Six Degrees from Atonement
Time for another Six Degrees of Separation. Each month a book is chosen as a starting point and the idea is to link it to six other books to form a chain. The links can take any form: similarity of themes or setting; written by the same author or winners of the same prize. The basis of the link is really limited by nothing more than our imagination.
This month we begin with a favourite novel of mine, Atonement by Ian McEwan.
It’s set in a large country house in England between the two World Wars. Events are triggered by the actions of thirteen-year-old Briony who has a vivid imagination. Her accusation about an event she witnesses one hot summer evening has life-changing consequences for her elder sister and the boy with whom she is in love. For the rest of her life she regrets her actions.
I’ve read the book twice and seen the film multiple times and still can’t make up my mind whether Briony is a minx who deliberately misconstrues the event.
For another minx who likes to meddle in other people’s lives let’s turn to Emma by Jane Austen. Though many in her village think she is charming, Emma is a girl who has been indulged throughout her life and ends up thinking she knows best for herself and everyone around her. She loves nothing more than a little matchmaking, thinking she is doing this for the best of the parties concerned but ends up causing more harm than good.
In the league of schemers however Emma is small fry compared to the most wonderful character in the next book in my chain. Obadiah Slope in Anthony Trollope’s Barchester Towers is a master manipulator, a man who hides his monstrous ambition for wealth and prestige under a cloak of piety.
Lest you think that devious behaviour and trickery are confined to England, the third book in my chain should convince you otherwise.
John Steinbeck’s Cannery Row gives us a lovable bunch of rogues, chief of whom is Mack. Steinbeck describes him as “the elder, leader, mentor, and to a small extent exploiter of a little group of men who had in common no families, no money, and no ambitions beyond food, drink, and contentment.
It’s Mack who comes up with a way to say thanks to their friend Doc, who has been good to them without asking for reward. The entire community quickly gets behind his idea of a thank-you party. Unfortunately things get out of hand and Doc’s home and his lab where he studies and collects sea creatures from the Californian coast are ruined.
The novel is shot through with nostalgia and sadness (there are three suicides) but also has its humorous moments. By far the funniest episode in the book is when Mack and the boys embark on an expedition to collect frogs for the Doc. Of course it all goes horribly wrong.
Collections of sea creatures reminds me of All the Light We Cannot See by Anthony Doerr. I wasn’t all that enamoured by it but it was highly rated when it came out a few years ago . I seem to remember it was one that the then President Obama took on his summer holiday.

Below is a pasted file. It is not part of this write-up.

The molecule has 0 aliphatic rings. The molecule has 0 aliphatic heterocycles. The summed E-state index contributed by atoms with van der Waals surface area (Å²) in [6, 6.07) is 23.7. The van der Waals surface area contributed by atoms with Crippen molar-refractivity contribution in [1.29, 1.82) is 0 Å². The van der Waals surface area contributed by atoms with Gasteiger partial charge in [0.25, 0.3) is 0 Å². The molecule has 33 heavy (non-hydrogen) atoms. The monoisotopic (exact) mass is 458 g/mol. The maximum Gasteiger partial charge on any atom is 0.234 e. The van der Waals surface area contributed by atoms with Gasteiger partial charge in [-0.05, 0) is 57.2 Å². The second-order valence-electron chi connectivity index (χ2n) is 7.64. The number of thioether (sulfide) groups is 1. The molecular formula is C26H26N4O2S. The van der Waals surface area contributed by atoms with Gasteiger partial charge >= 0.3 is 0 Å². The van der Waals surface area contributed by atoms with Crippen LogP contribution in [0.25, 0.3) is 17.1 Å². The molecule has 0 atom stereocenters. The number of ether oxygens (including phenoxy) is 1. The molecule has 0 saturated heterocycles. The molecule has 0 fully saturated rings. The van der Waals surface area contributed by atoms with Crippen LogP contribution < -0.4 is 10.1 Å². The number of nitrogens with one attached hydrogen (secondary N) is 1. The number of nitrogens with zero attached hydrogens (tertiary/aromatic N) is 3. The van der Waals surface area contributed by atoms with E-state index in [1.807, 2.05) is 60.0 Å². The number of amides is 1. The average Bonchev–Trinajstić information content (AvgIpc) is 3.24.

It’s the tale of a blind French girl and a German boy whose paths cross in occupied France during World War II. Marie-Laure, blind since the age of six, take refuge from the war in St Malo. There the girl’s imagination is fired by the marine life described in her Braille edition of Twenty Thousand Leagues Under the Sea and she becomes a collector and expert on molluscs.
Most of her collectables don’t sound edible although the principal character in my next chain, The Gourmet by Muriel Barbery, would probably disagree.
Pierre Arthens is the greatest food critic in France. He relishes dishes like “Pan roasted breast of Peking duck rubbed with berbère; grapefruit crumble à la Jamaïque with shallot confit … ”
Now before I turned vegetarian about a quarter of a century ago I was quite partial to duck. But I disliked the sweet sauces in which it was often served. Remember duck a l’orange or duck with blackberry sauce? I’ve no idea what you’d get if you ordered any menu item “à la Jamaïque” – even a Google search can’t provide an answer (it appears to be the title of a French musical). But I can’t begin to imagine that grapefruit and duck are meant to be companions.
But then I am decidedly not a gourmand. Nor would I want to be if it involves the kinds of concoctions beloved by the central character in my sixth and final book: Iris Murdoch’s Booker-prize winning novel The Sea, The Sea.
Charles Arrowby, retires to the country after highly successful career as a London stage director. In his tumbledown seaside cottage he swims, writes his memoirs and concocts some rather bizarre meals.
For lunch, I may say, I ate and greatly enjoyed the following: anchovy paste on hot buttered toast, then baked beans and kidney beans with chopped celery, tomatoes, lemon juice and olive oil. (Really good olive oil is essential, the kind with a taste, I have brought a supply from London)
The kidney beans/tomatoes/celery/oil and lemon juice combination sounds interesting and I might even be tempted to try that one day. But what they are doing on the same plate as baked beans is completely beyond my comprehension.
All this talk of food is making me feel peckish. Time to wrap up the chain and head for the kitchen. The supermarket was completely out of edible molluscs on account of the fears about post-Brexit catastrophe amongs the bivalve community. So it will have to be beans on toast again. Oh wait a second, bread is in short supply because everyone is stocking up for the inevitable shortage in December.